A: The best part of using your smartphone this way is staying connected with pals or computer coaches to keep you motivated; send them your daily step count, food choices or blood pressure. Individuals who have someone keeping them accountable, engaged and having fun are more likely to stay at it. Pick a buddy who shares your goal so both of you will be more likely to succeed. Here are a few apps we like:
My-Fitness-Pal (free) tracks your progress with features such as a food diary and exercise tracker from your smartphone (or computer). You can count the calories in more than 1 million foods.
Daily Workouts ($3.99) provides great 10- to 30-minute routines and lets you target abs, arms, legs, etc.
Pocket Yoga ($2.99) is terrific for beginners and intermediate-level yogis.
RunKeeper (free) maps your runs, how far you went, your pace, duration and calories burned. All data is synced to the RunKeeper website so you can monitor your progress.
JEFIT (free) lets you modify and create a profile and download user-created workouts. You can customize exercises as well as share your data and stats online with others.
Q: Two friends who use computers a lot have had carpal tunnel surgery on their hands. What can I do to avoid this painful injury?
A: Carpal tunnel syndrome results from a combination of conditions and activities that put pressure on the median nerve, which runs through your arm and wrist; it provides sensation to your thumb, index finger, middle finger and part of your ring finger. The nerve passes through the carpal tunnel, a wrist area made of tendons. With carpal tunnel syndrome, you experience tingling, numbness, pain or weakness in your hand and sometimes your arm.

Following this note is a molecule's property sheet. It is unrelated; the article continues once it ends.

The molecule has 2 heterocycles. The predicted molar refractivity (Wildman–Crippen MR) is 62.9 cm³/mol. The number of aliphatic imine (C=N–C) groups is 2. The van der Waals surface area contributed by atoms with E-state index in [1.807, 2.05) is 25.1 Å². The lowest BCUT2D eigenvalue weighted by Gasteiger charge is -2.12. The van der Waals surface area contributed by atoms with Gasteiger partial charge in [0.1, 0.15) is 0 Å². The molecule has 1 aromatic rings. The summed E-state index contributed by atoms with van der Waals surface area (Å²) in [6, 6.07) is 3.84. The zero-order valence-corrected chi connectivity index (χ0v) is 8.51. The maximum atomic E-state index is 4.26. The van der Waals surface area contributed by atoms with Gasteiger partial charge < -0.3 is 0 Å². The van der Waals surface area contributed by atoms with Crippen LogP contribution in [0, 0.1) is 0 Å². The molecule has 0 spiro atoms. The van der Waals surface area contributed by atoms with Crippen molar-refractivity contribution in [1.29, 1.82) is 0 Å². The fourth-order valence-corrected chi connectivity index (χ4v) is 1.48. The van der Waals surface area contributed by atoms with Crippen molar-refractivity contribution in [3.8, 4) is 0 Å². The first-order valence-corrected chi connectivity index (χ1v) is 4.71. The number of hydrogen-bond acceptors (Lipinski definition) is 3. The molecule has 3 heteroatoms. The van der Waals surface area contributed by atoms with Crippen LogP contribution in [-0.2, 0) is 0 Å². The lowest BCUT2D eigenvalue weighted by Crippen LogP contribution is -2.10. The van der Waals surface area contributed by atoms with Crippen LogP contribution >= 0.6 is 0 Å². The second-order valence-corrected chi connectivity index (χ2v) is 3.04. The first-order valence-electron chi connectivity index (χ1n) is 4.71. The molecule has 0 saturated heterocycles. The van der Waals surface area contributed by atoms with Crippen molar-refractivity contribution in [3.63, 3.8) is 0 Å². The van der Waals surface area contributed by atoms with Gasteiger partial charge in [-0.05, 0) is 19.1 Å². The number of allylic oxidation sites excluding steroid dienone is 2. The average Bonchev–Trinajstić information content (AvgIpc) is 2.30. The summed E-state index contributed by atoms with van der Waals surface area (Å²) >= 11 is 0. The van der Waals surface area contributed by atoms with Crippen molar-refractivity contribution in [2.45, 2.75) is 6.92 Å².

Your friends probably typed at the computer too much and too long with repetitive motions. This commonly causes tendons to swell. It’s important, especially for people who use a computer at work all day, to sit straight with good posture and to elevate wrists and fingers so one part of the hand is not strained.
To keep the stress off your hands, wear splints (sold at drugstores) to keep your wrists straight. You should also stretch your hands frequently. Do wrist extensions regularly during the day: Interweave your fingers, palms down, in front of your chest. Relax your shoulders and gently pull your elbows apart, creating space in your joints. While maintaining this space, raise your active left wrist and lower your passive right, keeping both forearms parallel to the ground. Now your right wrist is bending up and your left wrist is bending down. While keeping your fingers interlaced, gently go back and forth several times, opening up your wrists and switching your leading hand. If you’re feeling discomfort, you can ice the area for 20 minutes four times a day and immobilize wrists at night with splints.
Although repeated overuse of hands and wrists sets off carpal tunnel syndrome, anything that causes inflammation, swelling or decreased blood flow can contribute. Those factors include smoking, obesity or being inactive—more reasons to take 10,000 steps in a day, an important fitness goal. Another helpful habit to ward off inflammation: Take two baby aspirins with a half-glass of warm water two times daily (but check with your doctor before starting an aspirin regimen).